A group of conservative and libertarian students at the University of Chicago have recently launched the Chicago Thinker, an online news and opinion publication that aims to exercise and uphold the values of the school’s famous free speech Chicago Principles.
“We demand not to be coddled,” its editors state on their about page.
“Embracing the experience of unfettered inquiry and free expression is precisely the point of these years of intense study: to rigorously confront and challenge our most deeply-held beliefs—and to emerge from the experience as more thoughtful, informed human beings.”
The Thinker, which put together its staff over the summer and launched in October 2020, publishes news, opinion, analysis, pop culture reviews and cartoons.
Under its guiding Chicago Principles, “the University’s fundamental commitment is to the principle that debate or deliberation may not be suppressed because the ideas put forth are thought by some or even by most members of the University community to be offensive, unwise, immoral, or wrong-headed.”
But while administrators hold students and professors harmless for their controversial statements, other students contribute to a rising culture of hostility toward unpopular opinions.
The Thinker was inspired in part due to a situation faced in the spring of 2020 by University of Chicago student Evita Duffy, who is the publication’s managing editor.
Duffy had stated that “I vote because coronavirus won’t destroy America, but socialism will.” For that, Duffy received intense backlash and even death threats from fellow students.
This incident helped lead to the idea of creating a space to foster conservative and libertarian discussion, which eventually led to the creation of the Thinker, its editor and publisher Audrey Unverferth told The College Fix.
“We launched this summer because we believed it was time for conservatives and libertarians to speak up on our campus,” she said.
“The University of Chicago is renowned for the Chicago Principles, meaning that the school very vehemently defends free speech, but even though those students don’t get in trouble for saying the wrong thing on campus, from the administration, they are often penalized for wrongthink by their peers,” Unverferth said.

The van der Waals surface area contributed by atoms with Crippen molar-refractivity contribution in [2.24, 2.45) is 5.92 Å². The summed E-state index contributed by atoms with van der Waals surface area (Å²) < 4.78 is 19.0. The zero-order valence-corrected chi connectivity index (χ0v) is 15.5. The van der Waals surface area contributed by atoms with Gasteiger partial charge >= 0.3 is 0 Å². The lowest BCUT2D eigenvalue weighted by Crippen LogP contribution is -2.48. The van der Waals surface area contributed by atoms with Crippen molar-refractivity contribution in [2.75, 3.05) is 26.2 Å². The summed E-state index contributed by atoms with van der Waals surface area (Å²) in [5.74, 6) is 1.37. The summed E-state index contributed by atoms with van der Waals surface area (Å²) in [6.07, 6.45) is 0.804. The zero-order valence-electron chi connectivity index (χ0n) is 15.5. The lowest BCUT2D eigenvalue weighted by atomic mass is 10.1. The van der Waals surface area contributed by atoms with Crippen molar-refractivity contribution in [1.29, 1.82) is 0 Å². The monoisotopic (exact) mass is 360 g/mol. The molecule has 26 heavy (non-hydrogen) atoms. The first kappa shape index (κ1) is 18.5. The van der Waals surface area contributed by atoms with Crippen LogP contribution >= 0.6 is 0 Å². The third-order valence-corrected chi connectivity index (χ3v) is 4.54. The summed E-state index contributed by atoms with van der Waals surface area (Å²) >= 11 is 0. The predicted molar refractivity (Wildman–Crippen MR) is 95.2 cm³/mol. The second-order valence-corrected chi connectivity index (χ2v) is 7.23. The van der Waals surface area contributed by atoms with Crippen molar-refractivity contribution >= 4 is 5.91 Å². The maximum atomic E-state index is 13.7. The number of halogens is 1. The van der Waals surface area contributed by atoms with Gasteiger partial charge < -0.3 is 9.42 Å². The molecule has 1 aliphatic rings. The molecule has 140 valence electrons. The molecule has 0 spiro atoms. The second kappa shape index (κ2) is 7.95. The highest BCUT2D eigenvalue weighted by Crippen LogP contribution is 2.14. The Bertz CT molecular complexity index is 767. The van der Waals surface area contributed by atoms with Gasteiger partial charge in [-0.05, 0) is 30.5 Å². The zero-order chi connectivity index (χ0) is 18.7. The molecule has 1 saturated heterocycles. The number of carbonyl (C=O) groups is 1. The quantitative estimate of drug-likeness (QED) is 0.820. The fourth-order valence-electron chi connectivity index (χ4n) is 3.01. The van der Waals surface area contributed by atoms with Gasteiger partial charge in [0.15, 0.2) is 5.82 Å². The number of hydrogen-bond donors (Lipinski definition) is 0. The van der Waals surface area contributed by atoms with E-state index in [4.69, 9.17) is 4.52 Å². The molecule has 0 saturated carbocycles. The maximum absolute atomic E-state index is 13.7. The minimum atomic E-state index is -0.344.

Recent headlines on the Chicago Thinker include: “Riots Are Bad; Principles Are Good”; “Universities’ Insane COVID Rules and Snitch Culture Are Training the Next Generation to Embrace Totalitarianism”; and “NYC’s de Blasio Problem.”
Not all are supportive of the Thinker, however. The Chicago Maroon, the mainstream student newspaper for the University of Chicago, published a column in late December headlined “Fighting Fire With Fire: The Thinker’s Thoughtless Approach to Mainstreaming.”
In the column, freshman Clark Kovacs describes the Thinker as “heavy-handed” and “inflammatory,” citing its strong writing style.
“Strongly committed to combating the effects of liberal hegemony, which they view as leading students to become ‘intellectually lazy and incapable of thorough reflection,’ members of the Thinker have written with palpable aggression.”
“Yet this aggression has completely failed to integrate their voices into common spaces at UChicago––if anything, their heavy-handed, inflammatory approach at integration has furthered the divide between progressives and conservatives on campus. And from speaking to members of the paper, it’s clear that nothing will change for the foreseeable future.”
Asked by The College Fix how the campus benefits from the diverse political views represented in the Thinker, university spokesman Gerald McSwiggan said the University of Chicago is “deeply committed to upholding the values of academic freedom, the free expression of ideas, and the ability of faculty and students to express a wide range of views.”
“We believe universities have an important role as places where novel ideas can be proposed, tested, and debated and where diverse perspectives, experiences, individuals, and ideas inform and stimulate intellectual exchange, challenge, and engagement,” he said via email.
MORE: Meet the queer black woman leading the charge for free speech at Princeton
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